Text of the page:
US 2985968 A
Description (OCR text may contain errors)
May 30, 1961 KOCH 2,985,968
DISPLAY .DEVICE AND METHOD FOR MAKING THE SAME Filed June 15, 1959 I 133-5 5 1 4 17 ,J0/ 0m/;ZEA/;%i/
United States Patent DISPLAY DEVICE AND METHOD FOR MAKING THE SAME John H. Koch, Tulsa, Okla., assignor to Burton-Rodgers, Inc., Tulsa, Okla., a corporation of Oklahoma Filed June 15, 1959, Ser. No. 820,479
Claims. (Cl. 35-1) The present invention relates to display devices and methods for making the same, and more particularly to training panel assemblies for instruction or visual monitoring purposes in which a plurality of light sources such as electric lights indicate fluid flow systems, gas, electric circuitry, or trafiic control or the like, as disclosed for example in my copending application Serial No. 679,510 filed August 21, 1957, now Patent No. 2,952,079 issued September 13, 1960 for Training Panel Assembly, to which this is a continuation-in-part, and to methods for making the same.
It is an object of this invention to provide improvements on the structure disclosed in the above identified co-pending application.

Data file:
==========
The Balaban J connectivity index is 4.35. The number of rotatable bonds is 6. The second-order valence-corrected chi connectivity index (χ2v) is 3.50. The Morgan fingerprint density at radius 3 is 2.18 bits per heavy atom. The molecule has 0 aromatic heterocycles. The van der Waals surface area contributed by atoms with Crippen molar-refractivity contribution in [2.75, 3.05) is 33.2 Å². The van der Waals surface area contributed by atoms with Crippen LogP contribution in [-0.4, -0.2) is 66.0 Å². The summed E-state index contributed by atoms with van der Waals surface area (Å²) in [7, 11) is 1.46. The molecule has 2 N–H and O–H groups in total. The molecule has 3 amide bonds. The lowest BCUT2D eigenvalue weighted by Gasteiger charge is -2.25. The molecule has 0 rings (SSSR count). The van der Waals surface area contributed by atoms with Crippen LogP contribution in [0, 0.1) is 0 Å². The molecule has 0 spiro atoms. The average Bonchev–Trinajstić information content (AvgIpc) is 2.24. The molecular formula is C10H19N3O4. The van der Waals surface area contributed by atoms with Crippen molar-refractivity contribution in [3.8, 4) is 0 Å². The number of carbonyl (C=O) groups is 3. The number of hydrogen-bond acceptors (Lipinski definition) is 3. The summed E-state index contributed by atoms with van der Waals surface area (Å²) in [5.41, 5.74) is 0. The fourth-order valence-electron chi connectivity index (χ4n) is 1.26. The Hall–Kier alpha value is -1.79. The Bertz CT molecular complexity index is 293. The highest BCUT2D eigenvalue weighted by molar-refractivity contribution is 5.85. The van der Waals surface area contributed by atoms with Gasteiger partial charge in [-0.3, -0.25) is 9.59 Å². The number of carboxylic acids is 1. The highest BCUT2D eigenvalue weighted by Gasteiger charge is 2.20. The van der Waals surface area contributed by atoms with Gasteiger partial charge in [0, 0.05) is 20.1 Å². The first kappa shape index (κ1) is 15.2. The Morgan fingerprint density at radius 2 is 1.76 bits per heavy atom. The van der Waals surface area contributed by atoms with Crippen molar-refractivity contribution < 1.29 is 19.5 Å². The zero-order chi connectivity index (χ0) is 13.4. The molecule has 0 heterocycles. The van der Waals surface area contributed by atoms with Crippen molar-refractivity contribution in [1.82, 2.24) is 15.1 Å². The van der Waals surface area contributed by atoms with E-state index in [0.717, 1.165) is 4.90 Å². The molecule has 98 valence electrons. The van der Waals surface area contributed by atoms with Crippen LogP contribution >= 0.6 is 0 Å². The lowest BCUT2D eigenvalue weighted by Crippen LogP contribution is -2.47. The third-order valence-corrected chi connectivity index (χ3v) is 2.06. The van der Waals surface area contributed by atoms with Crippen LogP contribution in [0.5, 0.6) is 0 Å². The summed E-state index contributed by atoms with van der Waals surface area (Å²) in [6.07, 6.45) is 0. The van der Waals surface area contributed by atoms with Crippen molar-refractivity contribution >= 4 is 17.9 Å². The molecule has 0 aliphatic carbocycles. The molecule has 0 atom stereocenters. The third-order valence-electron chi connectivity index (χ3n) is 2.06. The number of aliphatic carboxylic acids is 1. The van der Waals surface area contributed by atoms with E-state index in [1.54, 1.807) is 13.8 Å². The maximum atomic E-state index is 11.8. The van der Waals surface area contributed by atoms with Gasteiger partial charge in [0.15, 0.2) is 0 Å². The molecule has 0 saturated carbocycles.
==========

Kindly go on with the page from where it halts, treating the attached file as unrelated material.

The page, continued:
Another object of the present invention is the provision of display devices and methods for making the same, characterized in that improved mounting means for the light sources are provided.
Still another object of the present invention is the provision of such display devices and methods for making the same, including strips secured to a light penetrable panel, in which an improved attachment is effected between the strips and the panel.
Finally, it is an object of the present invention to pro vide display devices which will be relatively inexpensive to manufacture, easy to operate, adjust, maintain and repair, and rugged and durable in use; and it is an object of the invention to provide methods for making the same which will be quick, easy and dependable to practice with uniformly good results.
Other objects and advantages of the present invention will become apparent from a consideration of the following disclosure, taken in connection with the accompanying drawing, in which:
Figure 1 is a fragmentary perspectvie view of a portion of the rear of a display device according to the present invention;
Figures 2, 3 and 4 are fragmentary cross-sectional views showing stages in the production of a display device according to the present invention; and
Figure 5 is an enlarged fragmentary cross-sectional view showing the attachment of the strips to the panel of the present invention.